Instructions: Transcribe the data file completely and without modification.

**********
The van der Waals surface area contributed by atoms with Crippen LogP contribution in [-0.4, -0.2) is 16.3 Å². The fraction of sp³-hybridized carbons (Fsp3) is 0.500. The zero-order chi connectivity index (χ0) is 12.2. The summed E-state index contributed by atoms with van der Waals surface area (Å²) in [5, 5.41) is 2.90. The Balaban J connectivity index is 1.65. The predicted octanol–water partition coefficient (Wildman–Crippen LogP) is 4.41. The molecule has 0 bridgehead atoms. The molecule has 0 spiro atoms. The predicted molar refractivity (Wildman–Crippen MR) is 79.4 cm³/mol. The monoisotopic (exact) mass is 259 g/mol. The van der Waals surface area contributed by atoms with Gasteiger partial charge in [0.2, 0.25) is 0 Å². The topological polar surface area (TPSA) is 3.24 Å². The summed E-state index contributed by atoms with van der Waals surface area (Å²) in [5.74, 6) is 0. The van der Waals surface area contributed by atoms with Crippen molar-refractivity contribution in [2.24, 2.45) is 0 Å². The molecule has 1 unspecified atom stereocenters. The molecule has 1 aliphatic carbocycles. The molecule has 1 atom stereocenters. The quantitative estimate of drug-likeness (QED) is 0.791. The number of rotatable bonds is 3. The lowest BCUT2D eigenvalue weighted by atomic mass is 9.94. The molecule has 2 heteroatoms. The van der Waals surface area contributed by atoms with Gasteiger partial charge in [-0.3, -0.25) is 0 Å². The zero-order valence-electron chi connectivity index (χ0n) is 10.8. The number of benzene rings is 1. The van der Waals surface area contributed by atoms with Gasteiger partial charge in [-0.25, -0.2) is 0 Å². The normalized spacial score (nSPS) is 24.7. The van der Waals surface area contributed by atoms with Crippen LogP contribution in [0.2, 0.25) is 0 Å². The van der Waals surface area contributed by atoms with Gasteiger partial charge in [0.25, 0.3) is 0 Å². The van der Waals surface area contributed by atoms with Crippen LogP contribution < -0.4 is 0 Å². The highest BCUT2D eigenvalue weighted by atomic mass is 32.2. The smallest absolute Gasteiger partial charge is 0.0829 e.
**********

The van der Waals surface area contributed by atoms with Crippen LogP contribution in [-0.4, -0.2) is 16.3 Å². The fraction of sp³-hybridized carbons (Fsp3) is 0.500. The zero-order chi connectivity index (χ0) is 12.2. The summed E-state index contributed by atoms with van der Waals surface area (Å²) in [5, 5.41) is 2.90. The Balaban J connectivity index is 1.65. The predicted octanol–water partition coefficient (Wildman–Crippen LogP) is 4.41. The molecule has 0 bridgehead atoms. The molecule has 0 spiro atoms. The predicted molar refractivity (Wildman–Crippen MR) is 79.4 cm³/mol. The monoisotopic (exact) mass is 259 g/mol. The van der Waals surface area contributed by atoms with Gasteiger partial charge in [0.2, 0.25) is 0 Å². The topological polar surface area (TPSA) is 3.24 Å². The summed E-state index contributed by atoms with van der Waals surface area (Å²) in [5.74, 6) is 0. The van der Waals surface area contributed by atoms with Crippen molar-refractivity contribution in [2.24, 2.45) is 0 Å². The molecule has 1 unspecified atom stereocenters. The molecule has 1 aliphatic carbocycles. The molecule has 1 atom stereocenters. The quantitative estimate of drug-likeness (QED) is 0.791. The number of rotatable bonds is 3. The lowest BCUT2D eigenvalue weighted by atomic mass is 9.94. The molecule has 2 heteroatoms. The van der Waals surface area contributed by atoms with Gasteiger partial charge in [-0.3, -0.25) is 0 Å². The zero-order valence-electron chi connectivity index (χ0n) is 10.8. The number of benzene rings is 1. The van der Waals surface area contributed by atoms with Gasteiger partial charge in [-0.25, -0.2) is 0 Å². The normalized spacial score (nSPS) is 24.7. The van der Waals surface area contributed by atoms with Crippen LogP contribution in [0.2, 0.25) is 0 Å². The van der Waals surface area contributed by atoms with Gasteiger partial charge in [0.25, 0.3) is 0 Å². The van der Waals surface area contributed by atoms with Crippen LogP contribution < -0.4 is 0 Å². The highest BCUT2D eigenvalue weighted by atomic mass is 32.2. The smallest absolute Gasteiger partial charge is 0.0829 e.